The First-generation Immigrant in America Essay

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My grandmother has a certain look in her eyes when something is troubling her: she stares off in a random direction with a wistful, slightly bemused expression on her face, as if she sees something the rest of us can’t see, knows something that we don’t know. It is in these moments, and these moments alone, that she seems distant from us, like a quiet observer watching from afar, her body present but her mind and heart in a place only she can visit. She never says it, but I know, and deep inside, I think they do as well. She wants to be a part of our world. She wants us to be a part of hers. But we don’t belong. Not anymore. Not my brothers—I don’t think they ever did. Maybe I did—once, a long time ago, but I can’t remember anymore. I love my grandmother. She knows that. I know she does, even if I’m never able to convey it adequately to her in words.

The scene is always the same: the three of us sitting in a room together, talking. I see her from the corner of my eye, glancing for only a second or two, but always long enough to notice the look on her face, the expression I’ve become so painfully familiar with over the years. I am forced to turn away; the conversation resumes. She is a few feet from us. She hears everything, and understands nothing except what she can gather from the expressions on our faces, the tone of our voices. She pretends not to be bothered, smiling at us and interjecting random questions or comments in Chinese—a language I was raised to speak, a language I’ve slowly forgotten over the years, a language that is now mine only by blood. It is an earnest but usually futile attempt to break through the invisible barrier that separates her from us, and in spite of all her efforts to hide it, that sad, contem...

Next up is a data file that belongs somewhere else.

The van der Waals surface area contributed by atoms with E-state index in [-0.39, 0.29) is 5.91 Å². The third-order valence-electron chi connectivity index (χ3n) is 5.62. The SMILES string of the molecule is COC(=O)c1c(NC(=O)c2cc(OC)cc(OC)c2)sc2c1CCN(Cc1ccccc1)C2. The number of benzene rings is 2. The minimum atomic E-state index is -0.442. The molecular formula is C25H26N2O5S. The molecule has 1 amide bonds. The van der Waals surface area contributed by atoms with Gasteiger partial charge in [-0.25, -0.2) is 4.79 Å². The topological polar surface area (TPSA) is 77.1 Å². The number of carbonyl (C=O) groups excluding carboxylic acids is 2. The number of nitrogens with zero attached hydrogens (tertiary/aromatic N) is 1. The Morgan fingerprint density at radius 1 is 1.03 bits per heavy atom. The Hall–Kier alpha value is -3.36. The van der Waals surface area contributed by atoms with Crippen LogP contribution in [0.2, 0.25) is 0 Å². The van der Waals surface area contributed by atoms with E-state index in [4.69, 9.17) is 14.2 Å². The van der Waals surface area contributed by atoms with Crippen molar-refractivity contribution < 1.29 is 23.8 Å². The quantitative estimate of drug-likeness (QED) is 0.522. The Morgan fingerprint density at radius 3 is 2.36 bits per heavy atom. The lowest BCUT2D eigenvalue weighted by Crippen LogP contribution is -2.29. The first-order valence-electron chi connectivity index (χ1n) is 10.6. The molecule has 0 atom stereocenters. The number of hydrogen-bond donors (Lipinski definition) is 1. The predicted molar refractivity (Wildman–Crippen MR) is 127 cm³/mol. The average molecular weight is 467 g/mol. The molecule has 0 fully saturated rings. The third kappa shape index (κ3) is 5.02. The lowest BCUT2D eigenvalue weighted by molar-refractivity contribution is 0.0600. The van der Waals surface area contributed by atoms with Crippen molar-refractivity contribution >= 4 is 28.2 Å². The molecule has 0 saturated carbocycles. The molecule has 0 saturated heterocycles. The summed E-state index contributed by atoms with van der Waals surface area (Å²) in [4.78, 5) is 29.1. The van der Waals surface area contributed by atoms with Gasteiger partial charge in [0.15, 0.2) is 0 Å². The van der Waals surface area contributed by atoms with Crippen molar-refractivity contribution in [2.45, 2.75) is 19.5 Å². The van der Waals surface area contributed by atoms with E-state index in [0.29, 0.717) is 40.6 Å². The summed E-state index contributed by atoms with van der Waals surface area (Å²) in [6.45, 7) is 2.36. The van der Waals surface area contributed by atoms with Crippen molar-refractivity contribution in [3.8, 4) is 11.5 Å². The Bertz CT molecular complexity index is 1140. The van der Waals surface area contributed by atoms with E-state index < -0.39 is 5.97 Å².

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...weak, when their echoes fade, and in that moment, I will awake to a dark, empty silence. And the silence will be deafening.

* La Gringa: Derogatory epithet used to ridicule a Puerto Rican girl who wants to look like a blonde North American.

Works Cited

Andalzúa, Gloria. “How to Tame a Wild Tongue.” Encounters: Essays for Exploration and Inquiry. 2nd ed. Ed. Pat C. Hoy II and Robert DiYanni. New York: McGraw-Hill, 2000. 93-101.

Cofer, Judith Ortiz. “Silent Dancing.” Encounters: Essays for Exploration and Inquiry. 2nd ed. Ed. Pat C. Hoy II and Robert DiYanni. New York: McGraw-Hill, 2000. 145-51.

“History.” The Latino/a Education Network Service.14 Oct. 2002.<>.

Tan, Amy. “Mother Tongue.” Encounters: Essays for Exploration and Inquiry. 2nd ed. Ed. Pat C. Hoy II and Robert DiYanni. New York: McGraw-Hill, 2000. 603-07.

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